3. therepublicofbunny says

    Fujitsu still has convertable slates as well, check out the T901.  It has an I7 as an option and a 13.3 inch screen with Wacom digitizer.  I just got one and even though it cost me 2700+ after customization, I think it will be worth it. 

    I have been using a HP TX2-1275 DX for the past three years and am amazed that it still runs, especially since HP stopped supporting it after 14 months.  I will never buy another consumer convertable tablet computer again, because it is not worth the headache. If that means I buy a business style laptop, so be it.  It might last longer and be worth the money.   

    • Mjktechgeek says

      That is true. But consumers don’t want 4-6lb tablets. I had an HP 2710 and a Dell XT 2 and they were still too big for me. I use a MacAir 11 running Windows 7, iPad2, HTC Flyer and an HP Slate. Each device fills a need and they are all super portable. That is what consumers want, thin and light. There will always be 5lb. Convertible tablets for those that need them, but those don’t make the manufacturers enough money to warrant their attention.

  4. Dmpellow says

    What I use: A typical HP/Intel desktop at work, running Windows XP, but with a Novell/GroupWise environment (no MS Exchange, no Outlook). An Android smartphone is my only personal phone. At home, I have an HP convertible tablet laptop, which mostly stays docked. In practice, the HP battery bulge made it extremely inconvenient to use the tablet as a notepad, and Windows 7 seems to have knocked out the hardware screen rotation switch.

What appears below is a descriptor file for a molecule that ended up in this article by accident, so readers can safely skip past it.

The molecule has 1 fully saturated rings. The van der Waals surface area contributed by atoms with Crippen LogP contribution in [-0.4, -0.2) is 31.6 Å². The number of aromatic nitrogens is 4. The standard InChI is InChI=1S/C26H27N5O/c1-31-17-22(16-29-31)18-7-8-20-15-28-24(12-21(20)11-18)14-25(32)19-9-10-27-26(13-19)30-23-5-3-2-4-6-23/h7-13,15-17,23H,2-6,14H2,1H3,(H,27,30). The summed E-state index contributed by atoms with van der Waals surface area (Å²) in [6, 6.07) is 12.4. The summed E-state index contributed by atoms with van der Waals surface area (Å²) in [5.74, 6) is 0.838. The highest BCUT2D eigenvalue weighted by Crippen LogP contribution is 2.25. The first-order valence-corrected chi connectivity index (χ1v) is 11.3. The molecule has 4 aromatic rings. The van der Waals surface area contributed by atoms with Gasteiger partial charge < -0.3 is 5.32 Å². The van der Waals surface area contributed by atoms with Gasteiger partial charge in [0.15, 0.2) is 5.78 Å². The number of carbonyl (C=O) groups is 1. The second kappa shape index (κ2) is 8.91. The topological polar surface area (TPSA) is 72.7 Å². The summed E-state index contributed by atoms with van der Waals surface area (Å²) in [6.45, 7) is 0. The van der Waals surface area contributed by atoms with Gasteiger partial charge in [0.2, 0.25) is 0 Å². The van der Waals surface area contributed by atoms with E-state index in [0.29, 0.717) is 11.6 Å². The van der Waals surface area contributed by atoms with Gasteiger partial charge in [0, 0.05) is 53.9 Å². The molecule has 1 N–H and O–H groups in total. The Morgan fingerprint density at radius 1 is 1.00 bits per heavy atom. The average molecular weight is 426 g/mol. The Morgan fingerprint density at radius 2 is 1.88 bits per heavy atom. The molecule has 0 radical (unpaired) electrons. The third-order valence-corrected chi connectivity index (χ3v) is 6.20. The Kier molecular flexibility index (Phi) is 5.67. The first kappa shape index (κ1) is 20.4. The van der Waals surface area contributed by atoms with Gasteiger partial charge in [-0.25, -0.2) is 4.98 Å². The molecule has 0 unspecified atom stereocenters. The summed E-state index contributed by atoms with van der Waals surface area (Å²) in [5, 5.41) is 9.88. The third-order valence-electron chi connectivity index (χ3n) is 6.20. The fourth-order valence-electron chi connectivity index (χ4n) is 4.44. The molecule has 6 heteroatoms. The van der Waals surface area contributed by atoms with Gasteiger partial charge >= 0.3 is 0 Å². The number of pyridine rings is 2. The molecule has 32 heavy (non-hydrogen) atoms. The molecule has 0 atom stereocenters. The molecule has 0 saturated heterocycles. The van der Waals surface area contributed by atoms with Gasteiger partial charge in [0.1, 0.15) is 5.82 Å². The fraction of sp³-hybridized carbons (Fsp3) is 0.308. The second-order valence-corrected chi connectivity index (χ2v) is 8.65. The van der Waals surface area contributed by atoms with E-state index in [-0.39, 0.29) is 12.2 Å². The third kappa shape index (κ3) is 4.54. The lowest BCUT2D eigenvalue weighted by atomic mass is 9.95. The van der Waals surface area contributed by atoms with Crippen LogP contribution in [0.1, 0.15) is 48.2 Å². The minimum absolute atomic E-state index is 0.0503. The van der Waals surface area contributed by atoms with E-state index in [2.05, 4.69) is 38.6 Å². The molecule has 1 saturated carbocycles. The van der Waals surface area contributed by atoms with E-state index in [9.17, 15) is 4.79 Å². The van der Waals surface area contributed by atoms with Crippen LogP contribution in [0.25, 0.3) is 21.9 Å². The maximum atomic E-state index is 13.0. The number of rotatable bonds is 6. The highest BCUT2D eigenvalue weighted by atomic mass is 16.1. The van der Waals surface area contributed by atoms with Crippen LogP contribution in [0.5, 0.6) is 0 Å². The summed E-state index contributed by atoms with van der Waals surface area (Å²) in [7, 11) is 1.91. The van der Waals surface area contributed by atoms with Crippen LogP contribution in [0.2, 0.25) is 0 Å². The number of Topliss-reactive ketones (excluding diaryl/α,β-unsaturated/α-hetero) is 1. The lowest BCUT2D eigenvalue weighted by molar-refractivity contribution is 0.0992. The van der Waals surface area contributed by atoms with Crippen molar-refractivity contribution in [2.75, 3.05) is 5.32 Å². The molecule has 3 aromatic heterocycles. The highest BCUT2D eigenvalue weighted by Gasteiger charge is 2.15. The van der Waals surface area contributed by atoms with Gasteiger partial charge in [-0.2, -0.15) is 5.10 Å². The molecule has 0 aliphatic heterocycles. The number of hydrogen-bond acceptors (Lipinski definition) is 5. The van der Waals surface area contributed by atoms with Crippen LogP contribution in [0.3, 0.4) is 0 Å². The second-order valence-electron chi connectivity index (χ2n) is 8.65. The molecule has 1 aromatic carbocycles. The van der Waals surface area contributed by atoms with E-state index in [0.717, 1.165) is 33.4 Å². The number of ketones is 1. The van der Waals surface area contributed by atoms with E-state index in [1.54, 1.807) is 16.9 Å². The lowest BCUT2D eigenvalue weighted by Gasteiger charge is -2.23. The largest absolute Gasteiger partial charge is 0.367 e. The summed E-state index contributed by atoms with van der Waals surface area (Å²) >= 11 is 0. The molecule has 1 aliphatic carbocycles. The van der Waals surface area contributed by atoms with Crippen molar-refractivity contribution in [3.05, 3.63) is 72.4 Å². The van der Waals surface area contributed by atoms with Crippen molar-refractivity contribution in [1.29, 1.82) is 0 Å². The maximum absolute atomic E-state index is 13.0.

What I want: A digital equivalent of the “yellow pad,” with the ability to keep several “pads” open to take notes on new matters when the phone rings, and an easy way to send the days’ notes to project files (OneNote is more my style than EverNote, but I use EverNote more because it’s just there all the time). I want an aspect ratio similar to the (approximately) 12:9 of the yellow pad, not 16:9. I want a card reader and USB connectivity.

    Why I think it’s not available: The iPad went for the consumer market, and everyone is following the iPad into that market. The feature set I want is not “consumer,” it is “enterprise.” The money right now is in “consumer” – especially consumption of movies, TV, and music, which means that there are other commercial juggernauts who are simultaneously scared and fascinated by the potential of these “consumer” devices and who see the potential to make money on top of the money Apple, Google, and others are making. There is no similar base of insurance companies, design/build contractors, and hospitals rooting for better slates to help their employees get their work done. I hardly ever watch TV at home, so I’m not going to buy a Tablet that is designed for an optimum TV/movie experience; in other words, I’m not drawn to the wide screen format. But, a lot of consumers are. I’m guessing the Reader who started this is not among them.

    Another Way to Understand Your Reader’s Pain: I think your Reader who started this wishes you and other blogs would do something that blogs don’t do – original reporting. Blogs are in large part derivative – someone else sifts through FCC filings and retailer SKUs, companies issue press releases, and “old media” conducts and publishes interviews. Bloggers are essentially aggregators and deliverers of this information – a substantial service in this age of information overload. The fact is that very little is surfacing in these sources about Inking, suggesting that very little is happening to develop Inking. Maybe there is something happening in a hidden skunkworks somewhere, but we don’t expect bloggers to conduct months-long investigations to uncover this kind of thing (my bet – it isn’t there, anyway). Your Reader may be looking for someone (anyone!) to find evidence that the Commercial Players know that we Inkers are out here. That may not happen until the consumer market has been saturated with machines streaming American Idol and Shrek XV, and, as you suggest, some vendor is looking for marginal gains in a niche market.